If the value at the index is equal to K, we have found the element K in the array and our job is done.

Let’s try to apply this approach to the given array.

We will try to search K = 13 in the above array. The size of the array is 8.

**low = 0, high = 7, arr[low] = 2, arr[high] = 18**

Replacing the above values in the above equation to find index, we get

If the value of index is a decimal, we round off the value to its nearest integer or its floor value.

So rather than starting at the middle, we start our search at the index = 4 of the array.

Since the element at index = 4 is less than K = 13, we ignore the left half and try again in the right half.

~~2 3 6 8 10~~ 13 16 18 ignore left half

low = 5, high = 7, arr[low] = 13, arr[high] = 18

**index = 5 + (13 – 13) * (7 – 5) / (18 – 13) = 5**

~~2 3 6 8 10~~ 13 16 18 arr[5] = 13 == 13, found K

And there we have it, we found the element K = 13 in the second comparison.

Let’s try to find an element that is not present in the array, K = 4.

In this case, we start the search at the index = 0 of the array.

**index = 0 + (4 – 2) * (7 – 0) / (18 – 2) = 0.875 ~ 0**

$2 3 6 8 10 13 16 18 arr[0] = 2 < 4$

So, we ignore the left half of the array, and apply the same process for the right half of the array.

2 3 6 8 10 13 16 18 ignore left half

**low = 1, high = 7, arr[low] = 3, arr[high] = 18 **

**index = 1 + (4 – 3) * (7 – 1) / (18 – 3) = 1.4 ~ 1 **

$2 3 6 8 10 13 16 18 arr[1] = 3 < 4$

Again, we ignore the left half of the array and apply the same process for the right half of the array.

~~2~~ 3 6 8 10 13 16 18 ignore left half

**low = 2, high = 7, arr[low] = 6, arr[high] = 18 **

**index = 2 + (4 – 6) * (7 – 2) / (18 – 6) = 1.16666 ~ 1 **

~~2~~ 3 6 8 10 13 16 18 arr[low] = 6 > 4

Since the value of K is less than arr[low] and the array is sorted, it means the element K cannot be present in the subarray between [low, high], which is quite evident since 4 is not present in the array.

~~2 3 6 8 10 13 16 18~~ ignore right half

As you can see, we were able to determine whether an element was present in the array or not much quicker than we did with Binary Search, if and only if the array is sorted and uniformly distributed.

## Algorithm

Below is the algorithm of Interpolation Search.

- Initialise
**n = size**of array,**low = 0**,**high = n-1**. We will use low and high to determine the left and right end of the array in which we will be searching at any given time. - if
**low > high**, it means we have exhausted the array and we could not find K. We return -1 to signify that the element K was not found - if
**K < arr[low] || K > arr[high]**, it means K is either less than the smallest element or greater than the largest element of the current array and since the array is sorted, we will never be able to find K in this array. Hence, we return -1 to signify that the element K was not found - else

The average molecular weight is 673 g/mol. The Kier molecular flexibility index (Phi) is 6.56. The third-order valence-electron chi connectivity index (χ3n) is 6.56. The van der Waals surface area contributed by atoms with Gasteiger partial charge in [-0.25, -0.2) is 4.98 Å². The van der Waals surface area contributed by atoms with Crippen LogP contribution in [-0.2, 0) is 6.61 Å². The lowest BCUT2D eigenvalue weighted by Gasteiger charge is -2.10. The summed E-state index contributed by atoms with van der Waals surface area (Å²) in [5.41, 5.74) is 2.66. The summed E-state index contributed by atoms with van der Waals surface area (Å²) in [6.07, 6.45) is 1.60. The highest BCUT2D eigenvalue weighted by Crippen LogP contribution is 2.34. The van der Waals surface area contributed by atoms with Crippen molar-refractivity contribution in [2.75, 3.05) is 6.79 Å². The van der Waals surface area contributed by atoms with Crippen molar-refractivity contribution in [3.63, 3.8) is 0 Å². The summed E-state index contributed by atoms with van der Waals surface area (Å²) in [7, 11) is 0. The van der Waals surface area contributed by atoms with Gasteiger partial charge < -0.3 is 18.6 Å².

**low <= high**, and we apply the interpolation equation to find the index where we should start the search from , as follows:- Initialise
**index = low + (K-arr[low])*(high-low)/(arr[high]-arr[low])** - if
**arr[index] < K**, it means the element at the current index is less than K. Thus, all the elements in the left side of the index will also be less than K. Hence, we repeat step 2 for the right side of the index. We do this by setting the value of low = mid+1, which means we are ignoring all the elements from low to index and shifting the left end of the array to index+1 - if
**arr[index] > K**, it means the element at the current index is greater than K. Thus, all the elements in the right side of the index will also be greater than K. Hence, we repeat step 2 for the left side of the index. We do this by setting the value of high = index-1, which means we are ignoring all the elements from index to high and shifting the right end of the array to index-1. - else
**arr[index] == K**, which means the element at the current index is equal to K and we have found the element K. Hence, we do not need to search anymore. We return the value of index directly from here signifying that index is the position at which K was found in the array.

- Initialise

## Implementation

Below is an implementation of Interpolation Search in Java 8.

**Output:**

## Time Complexity

If the data set is sorted and uniformly distributed, the average case time complexity of Interpolation Search is **O($log_2(log_2(N)$)** where N is the total number of elements in the array.

On the other hand, if the data is sorted but quite randomized, the time complexity of Interpolation Search will be much worse than Binary Search. In fact, it’ll be almost similar to Linear Search, i.e. O(N). Ouch!

## Space Complexity

It’s quite evident that we are not using any significant extra memory in Interpolation Search. So the space complexity is constant, i.e. O(1).

P.S. The variables used for storing the bounds, index and other minor information are constant since they don’t depend on the input size of the array.

## Applications

Since the major requirement to use Interpolation Search is that the data set must be sorted and uniformly distributed, it has a very limited number of applications in real life, where data is actually quite randomised.

Nevertheless, if the data is indeed uniformly distributed, Interpolation Search performs a lot better than Binary Search as it’s evident from the below image.

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## Conclusion

Today we learnt an algorithm to find an element in a uniformly distributed sorted data set, which takes inspiration from our own natural human instinct.

Although its applications are quite limited, in situations where it can be applied, make it a very powerful and handy solution.

This brings us to the end of the three-part series on Searching Algorithms.

Thanks for reading. May the code be with you 🙂